Paramount Global — home to storied Hollywood studio Paramount Pictures, CBS and cable networks like MTV — has discussed entering exclusive talks with Skydance, according to a report.

Entering exclusive talks could push along the protracted deal between media mogul Shari Redstone, who owns a controlling interest in the media giant through her stake in National Amusements, and Skydance, which has produced blockbusters like “Mission: Impossible — Dead Reckoning,” “Transformers: Rise of the Beasts” and “Top Gun: Maverick” for Paramount, The New York Times reported Tuesday.

Late last month Skydance boss David Ellison, the son of Oracle billionaire Larry Ellison, met with Paramount’s independent board to discuss his vision for a deal, sources told The Times.

The deal being discussed would reportedly involve Skydance’s buying National Amusements and merging with Paramount.

Paramount’s board of directors is hoping to ink a deal for the entire company — which also includes the Paramount+ streaming channel — rather than sell its assets separately, according to the outlet.

Another sticking point could be fears of a possible lawsuit from Paramount’s common shareholders if a sale is approved, Fox Business reporter and New York Post columnist Charles Gasparino reported Wednesday.

Reps for Paramount and Skydance declined to comment.

Other investors have also been circling Paramount. Last month, private equity firm Apollo Global Management made an $11 billion offer to acquire Paramount’s movie and TV studio.

Apollo continues to evaluate what proposal may appeal the most to Paramount’s board, The Times reported.

Byron Allen, whose Entertainment Studios owns the Weather Channel, has also expressed interest in acquiring Paramount.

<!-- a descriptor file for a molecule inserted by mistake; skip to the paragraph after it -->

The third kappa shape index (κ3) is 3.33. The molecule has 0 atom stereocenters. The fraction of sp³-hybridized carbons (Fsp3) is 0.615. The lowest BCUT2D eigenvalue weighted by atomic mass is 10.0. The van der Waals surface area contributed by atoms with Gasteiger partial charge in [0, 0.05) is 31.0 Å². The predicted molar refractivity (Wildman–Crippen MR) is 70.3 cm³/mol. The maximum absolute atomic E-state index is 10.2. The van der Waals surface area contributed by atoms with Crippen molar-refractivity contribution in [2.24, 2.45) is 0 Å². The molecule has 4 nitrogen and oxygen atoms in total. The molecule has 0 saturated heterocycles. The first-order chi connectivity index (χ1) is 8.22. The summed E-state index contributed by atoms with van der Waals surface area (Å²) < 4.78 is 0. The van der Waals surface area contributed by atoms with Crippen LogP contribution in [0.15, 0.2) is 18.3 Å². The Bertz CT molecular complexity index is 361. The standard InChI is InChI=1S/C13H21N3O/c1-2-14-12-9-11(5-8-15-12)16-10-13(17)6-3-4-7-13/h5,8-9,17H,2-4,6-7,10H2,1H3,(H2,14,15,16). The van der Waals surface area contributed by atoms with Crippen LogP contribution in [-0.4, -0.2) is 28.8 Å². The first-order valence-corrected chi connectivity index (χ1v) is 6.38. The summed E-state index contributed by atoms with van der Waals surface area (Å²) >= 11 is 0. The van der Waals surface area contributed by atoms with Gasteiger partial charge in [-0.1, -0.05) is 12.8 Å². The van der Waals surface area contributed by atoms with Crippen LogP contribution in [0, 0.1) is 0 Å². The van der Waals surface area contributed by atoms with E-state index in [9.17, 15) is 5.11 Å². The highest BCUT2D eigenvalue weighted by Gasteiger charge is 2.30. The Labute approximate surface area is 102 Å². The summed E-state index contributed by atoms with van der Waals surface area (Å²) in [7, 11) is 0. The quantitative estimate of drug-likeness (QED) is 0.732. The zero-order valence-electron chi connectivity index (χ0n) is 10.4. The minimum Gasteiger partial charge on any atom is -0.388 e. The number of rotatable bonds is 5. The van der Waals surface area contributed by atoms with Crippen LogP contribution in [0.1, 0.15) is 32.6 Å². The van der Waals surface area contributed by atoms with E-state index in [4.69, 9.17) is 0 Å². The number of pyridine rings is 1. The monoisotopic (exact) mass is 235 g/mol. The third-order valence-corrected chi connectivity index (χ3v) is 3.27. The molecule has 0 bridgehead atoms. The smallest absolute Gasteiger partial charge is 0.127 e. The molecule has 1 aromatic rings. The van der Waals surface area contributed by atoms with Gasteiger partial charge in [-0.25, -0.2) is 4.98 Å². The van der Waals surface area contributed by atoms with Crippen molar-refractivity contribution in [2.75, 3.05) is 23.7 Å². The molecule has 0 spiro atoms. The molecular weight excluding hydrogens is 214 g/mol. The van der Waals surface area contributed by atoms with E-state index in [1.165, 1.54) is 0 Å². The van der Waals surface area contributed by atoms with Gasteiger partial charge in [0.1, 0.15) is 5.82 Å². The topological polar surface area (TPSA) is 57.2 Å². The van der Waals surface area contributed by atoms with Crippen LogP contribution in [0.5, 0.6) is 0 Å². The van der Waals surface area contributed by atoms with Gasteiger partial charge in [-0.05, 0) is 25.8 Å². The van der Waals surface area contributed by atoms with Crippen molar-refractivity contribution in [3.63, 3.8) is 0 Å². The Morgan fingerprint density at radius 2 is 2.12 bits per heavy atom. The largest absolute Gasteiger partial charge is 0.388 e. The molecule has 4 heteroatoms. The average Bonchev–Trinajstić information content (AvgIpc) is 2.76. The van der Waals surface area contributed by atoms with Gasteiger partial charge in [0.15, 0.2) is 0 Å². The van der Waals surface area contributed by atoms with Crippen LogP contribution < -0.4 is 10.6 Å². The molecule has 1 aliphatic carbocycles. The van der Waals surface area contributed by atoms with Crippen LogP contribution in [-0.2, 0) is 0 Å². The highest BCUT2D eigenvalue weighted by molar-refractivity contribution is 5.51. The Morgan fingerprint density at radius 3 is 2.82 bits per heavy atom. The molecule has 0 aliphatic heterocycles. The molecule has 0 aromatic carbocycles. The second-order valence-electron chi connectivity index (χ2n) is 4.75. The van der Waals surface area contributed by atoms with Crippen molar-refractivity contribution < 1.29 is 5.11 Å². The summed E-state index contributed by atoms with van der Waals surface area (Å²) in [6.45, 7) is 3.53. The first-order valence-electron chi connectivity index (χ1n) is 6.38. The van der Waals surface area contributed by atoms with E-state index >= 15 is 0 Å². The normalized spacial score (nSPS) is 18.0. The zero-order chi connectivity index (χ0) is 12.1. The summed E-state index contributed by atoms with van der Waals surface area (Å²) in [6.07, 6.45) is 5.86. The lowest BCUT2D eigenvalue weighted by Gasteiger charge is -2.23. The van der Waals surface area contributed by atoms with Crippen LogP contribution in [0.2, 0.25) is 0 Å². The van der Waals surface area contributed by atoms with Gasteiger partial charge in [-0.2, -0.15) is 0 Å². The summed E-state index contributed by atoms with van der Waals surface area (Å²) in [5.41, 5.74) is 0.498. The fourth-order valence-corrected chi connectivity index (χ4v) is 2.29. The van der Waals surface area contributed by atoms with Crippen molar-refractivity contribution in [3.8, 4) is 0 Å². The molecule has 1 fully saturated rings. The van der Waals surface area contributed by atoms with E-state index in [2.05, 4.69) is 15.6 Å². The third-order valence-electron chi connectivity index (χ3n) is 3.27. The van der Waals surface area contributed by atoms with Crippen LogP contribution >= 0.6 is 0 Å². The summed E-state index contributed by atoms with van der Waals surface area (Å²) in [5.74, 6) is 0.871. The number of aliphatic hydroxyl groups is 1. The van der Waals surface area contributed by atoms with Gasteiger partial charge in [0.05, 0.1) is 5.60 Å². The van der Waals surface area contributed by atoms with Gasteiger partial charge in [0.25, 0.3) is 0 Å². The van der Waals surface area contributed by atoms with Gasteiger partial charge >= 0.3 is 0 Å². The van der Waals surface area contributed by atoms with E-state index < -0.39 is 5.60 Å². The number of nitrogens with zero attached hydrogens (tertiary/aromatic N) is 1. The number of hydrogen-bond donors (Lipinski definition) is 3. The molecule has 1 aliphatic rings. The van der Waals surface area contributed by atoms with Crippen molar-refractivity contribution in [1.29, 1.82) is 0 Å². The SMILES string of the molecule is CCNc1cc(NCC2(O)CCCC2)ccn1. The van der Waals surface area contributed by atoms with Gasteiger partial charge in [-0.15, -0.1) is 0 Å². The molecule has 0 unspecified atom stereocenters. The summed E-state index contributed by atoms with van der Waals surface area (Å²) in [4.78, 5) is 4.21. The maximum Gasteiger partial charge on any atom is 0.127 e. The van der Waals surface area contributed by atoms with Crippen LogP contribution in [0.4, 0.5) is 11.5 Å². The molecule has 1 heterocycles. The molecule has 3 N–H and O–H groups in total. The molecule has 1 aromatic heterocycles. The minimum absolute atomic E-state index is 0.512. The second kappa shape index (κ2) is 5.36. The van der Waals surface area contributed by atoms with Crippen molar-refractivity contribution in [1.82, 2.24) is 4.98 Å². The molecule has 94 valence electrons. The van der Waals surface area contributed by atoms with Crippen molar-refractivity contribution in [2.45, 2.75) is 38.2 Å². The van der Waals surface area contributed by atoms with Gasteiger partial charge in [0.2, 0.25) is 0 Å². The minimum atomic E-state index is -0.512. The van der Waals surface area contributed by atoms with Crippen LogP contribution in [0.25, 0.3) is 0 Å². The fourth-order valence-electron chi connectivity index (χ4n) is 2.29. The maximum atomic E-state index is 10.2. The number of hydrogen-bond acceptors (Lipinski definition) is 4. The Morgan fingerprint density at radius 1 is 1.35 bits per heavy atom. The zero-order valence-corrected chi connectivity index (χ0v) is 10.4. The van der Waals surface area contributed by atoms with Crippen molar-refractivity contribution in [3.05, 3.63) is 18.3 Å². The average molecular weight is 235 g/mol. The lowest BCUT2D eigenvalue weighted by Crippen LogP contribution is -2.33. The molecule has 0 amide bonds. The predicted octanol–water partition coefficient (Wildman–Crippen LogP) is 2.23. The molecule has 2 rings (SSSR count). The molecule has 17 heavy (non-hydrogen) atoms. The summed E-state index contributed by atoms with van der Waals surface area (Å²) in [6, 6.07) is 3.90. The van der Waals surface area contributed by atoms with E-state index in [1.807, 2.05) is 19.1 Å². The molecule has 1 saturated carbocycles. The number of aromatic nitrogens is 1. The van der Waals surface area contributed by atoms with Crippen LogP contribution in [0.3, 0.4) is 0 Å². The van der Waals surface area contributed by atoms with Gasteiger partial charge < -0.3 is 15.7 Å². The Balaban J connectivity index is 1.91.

Redstone, the daughter of the late media mogul Sumner Redstone, began negotiating last year with Skydance to sell her 80% stake in National Amusements, through which she controls Paramount.

Redstone has held off on a sale for years in the hopes that Paramount’s balance sheet would improve and that its streaming service would take off, but the competitive landscape — which includes giants like Netflix and Disney+, has proved challenging.

Paramount’s stock has fallen 18% since the start of the year and is trading at a steep discount to the combined value of Viacom and CBS, which merged to form Paramount in 2019. The company had $14.6 billion in long-term debt at year’s end, Bloomberg reported last month.

Meanwhile, Paramount+ is still bleeding money but its losses have slowed as it adds subscribers.

The company faced another blow last week when ratings agency S&P downgraded its debt to junk last week, citing “accelerating declines” in its traditional TV business and continued uncertainty in its push toward streaming. 

One silver lining that has emerged due to the downgrade is that Paramount might be easier to acquire as a buyer could work around a provision that would require them to immediately pay the company’s debt, analysts said.

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